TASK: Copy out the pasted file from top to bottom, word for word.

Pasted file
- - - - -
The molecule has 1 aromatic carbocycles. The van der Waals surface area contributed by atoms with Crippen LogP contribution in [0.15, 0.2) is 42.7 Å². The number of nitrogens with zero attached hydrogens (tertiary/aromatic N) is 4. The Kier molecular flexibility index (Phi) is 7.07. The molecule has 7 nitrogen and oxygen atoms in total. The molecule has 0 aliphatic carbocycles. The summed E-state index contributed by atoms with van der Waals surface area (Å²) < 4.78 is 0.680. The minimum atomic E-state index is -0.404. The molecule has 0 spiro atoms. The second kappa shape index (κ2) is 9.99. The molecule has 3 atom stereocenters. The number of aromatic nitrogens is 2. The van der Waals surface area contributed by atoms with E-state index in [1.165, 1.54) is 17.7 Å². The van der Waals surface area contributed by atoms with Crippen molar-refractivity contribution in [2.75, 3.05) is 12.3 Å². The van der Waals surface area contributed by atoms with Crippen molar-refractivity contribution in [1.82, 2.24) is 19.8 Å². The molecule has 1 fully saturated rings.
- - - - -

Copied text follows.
The molecule has 1 aromatic carbocycles. The van der Waals surface area contributed by atoms with Crippen LogP contribution in [0.15, 0.2) is 42.7 Å². The number of nitrogens with zero attached hydrogens (tertiary/aromatic N) is 4. The Kier molecular flexibility index (Phi) is 7.07. The molecule has 7 nitrogen and oxygen atoms in total. The molecule has 0 aliphatic carbocycles. The summed E-state index contributed by atoms with van der Waals surface area (Å²) < 4.78 is 0.680. The minimum atomic E-state index is -0.404. The molecule has 0 spiro atoms. The second kappa shape index (κ2) is 9.99. The molecule has 3 atom stereocenters. The number of aromatic nitrogens is 2. The van der Waals surface area contributed by atoms with E-state index in [1.165, 1.54) is 17.7 Å². The van der Waals surface area contributed by atoms with Crippen molar-refractivity contribution in [2.75, 3.05) is 12.3 Å². The van der Waals surface area contributed by atoms with Crippen molar-refractivity contribution in [1.82, 2.24) is 19.8 Å². The molecule has 1 fully saturated rings.